The run will be announced today at 6 p.m. prior to the start of the Run Now walk, run and ride on the Cleveland/Bradley County Greenway on Raider Drive.
Signups, food and children’s activities begin at 4 p.m.
Twenty-six Cleveland people will run some 1,000-plus miles through seven states in eight days from the “Volunteer State” to the “Patriot State.” The runners are scheduled to leave Cleveland on Saturday, April, 12, 2014, and arrive in Boston on Saturday, April 20, 2014.
The idea of running to Boston is what happens when three Type-A personalities get together. Matt Ryerson, president and chief executive officer of United Way of Bradley County, and Matt Carlson, executive director of Habitat for Humanity of Cleveland, mentioned it to Fred Garmon just to see his reaction.
Garmon, international director for People for Care and Learning, who is currently leading the effort to “Build A City” of 1,000 homes in Cambodia, admits that he always has to have a project in front of him. He immediately accepted the challenge.
The “Run Now Relay to Boston” quickly grew from a lighthearted challenge to serious business as a show of solidarity and support for the victims of the Boston Marathon bombing tragedy and without even soliciting for runners, the group has grown from three to 10.
“Everyone I’ve mentioned it to thinks it is a crazy, but exciting, idea, and they say ‘Count me in,” Ryerson said.
But, he expects some of them may change their minds once they realize the relay is during Easter Week.
The journey begins April 12 in Cleveland and ends April 20, the day before the 2014 Boston Marathon and Patriots Day. The route includes a climb over the Appalachian Mountains and through the cities of Knoxville; Washington, D.C.; Philadelphia; and New York City before arriving at the finish line in Boston. The runners will pass through Tennessee, North Carolina, Virginia, Maryland, Pennsylvania, New York, Connecticut and Massachusetts.
The primary goal is to raise money and awareness — awareness that many of the victims of the bombing will have lifelong health issues and will need continued support throughout the recovery process.
“We want to present them with a big check,” Garmon said. “At least 14 survivors in Boston lost limbs, some were double amputees. Initially, the fundraising goal has been set at $50,000 with 100 percent of all funds raised going directly to charities supporting the victims of this tragedy.”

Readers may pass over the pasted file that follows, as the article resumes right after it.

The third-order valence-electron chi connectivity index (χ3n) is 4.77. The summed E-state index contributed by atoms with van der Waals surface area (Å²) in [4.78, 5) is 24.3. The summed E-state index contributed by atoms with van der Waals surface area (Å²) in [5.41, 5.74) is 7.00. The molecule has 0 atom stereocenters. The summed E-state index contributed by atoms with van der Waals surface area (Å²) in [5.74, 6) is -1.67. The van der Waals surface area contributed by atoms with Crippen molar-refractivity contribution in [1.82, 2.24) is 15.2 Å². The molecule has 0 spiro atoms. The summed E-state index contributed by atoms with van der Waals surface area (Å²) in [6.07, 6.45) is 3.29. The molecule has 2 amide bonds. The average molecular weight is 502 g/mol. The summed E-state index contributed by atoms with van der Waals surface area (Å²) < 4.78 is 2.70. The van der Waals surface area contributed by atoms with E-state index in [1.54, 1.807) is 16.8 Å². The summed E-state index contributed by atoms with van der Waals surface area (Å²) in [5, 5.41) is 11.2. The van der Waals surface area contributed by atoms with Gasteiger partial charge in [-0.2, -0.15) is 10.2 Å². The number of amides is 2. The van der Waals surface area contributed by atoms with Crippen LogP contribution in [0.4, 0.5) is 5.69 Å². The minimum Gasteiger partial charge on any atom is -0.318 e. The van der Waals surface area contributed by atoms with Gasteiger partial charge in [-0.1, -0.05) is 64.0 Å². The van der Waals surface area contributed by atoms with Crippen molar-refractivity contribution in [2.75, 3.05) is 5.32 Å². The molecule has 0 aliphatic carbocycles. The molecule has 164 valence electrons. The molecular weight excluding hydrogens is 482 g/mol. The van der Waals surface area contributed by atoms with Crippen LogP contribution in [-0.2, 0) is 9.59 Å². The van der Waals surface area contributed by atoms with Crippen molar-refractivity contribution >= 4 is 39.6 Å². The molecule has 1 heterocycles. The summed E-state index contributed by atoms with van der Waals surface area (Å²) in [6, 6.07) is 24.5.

The logistics and planning of a 1,000-mile run are significant, but inspired by the terrorist attack at the finish line of the Boston Marathon on Patriots’ Day — a civic holiday commemorating the anniversary of the Battles of Lexington and Concord on April 19, 1775, the first battles of the American Revolutionary War.
“So many across the country, especially in the running community, have been inspired,” Ryerson said. “A group of local runners, self-titled ‘Half Warriors’ for their regular participation in half-marathons were inspired enough to make a statement — a statement that Boston, that the running community and that this country will not be beaten by fear. They are greater and stronger than these cowardly attacks, they are Volunteers and they are Patriots.”
The bombing was more than a strike against Boston. It was a strike against America and a day symbolizing the courage of Americans.
“The group feels so strongly about this mission, that they are laying down a challenge,” Ryerson continued. “A challenge to communities around the country to take up a similar effort and meet in Boston on April 20 to celebrate Patriots Day, support the survivors of the 2013 attack and deliver the funds raised through the effort.”
A Facebook page has been set up for anyone interested in contributing to the effort, for information on how to coordinate a similar effort or simply offer support.
“Several communities have already reached out and shown interest in holding similar events or supporting the Run Now Relay from Cleveland,” Ryerson said.
Garmon said that 177 years ago, Davy Crockett led a 12-man group to join the Texas Revolution.
“This group became known as the ‘Tennessee Mounted Volunteers’ during the battle of the Alamo,” he said. “However; this name did not really stick until the Mexican War of the mid-1840s. Heeding the call, ‘Remember the Alamo!’ Sam Houston led an army of Tennessee volunteers to fight for Texas independence. Tennessee gained the nickname ‘The Volunteer State’ from its overwhelming response to this call.”
In a letter to his children dated Jan. 9, 1836, Crockett wrote: “I am rejoiced at my fate. I had rather be in my present situation than to be elected to a seat in congress for life. … I hope you will do the best you can and I will do the same. Do not be uneasy about me for I am with my friends.”
In his last diary entry dated March 5, 1836, Crockett wrote: “Pop, pop, pop! Bom, bom, bom! throughout the day. No time for memorandums now. Go ahead! Liberty and Independence forever.”
Garmon said, “We from the Volunteer State say to the Patriot State: Remember Boston."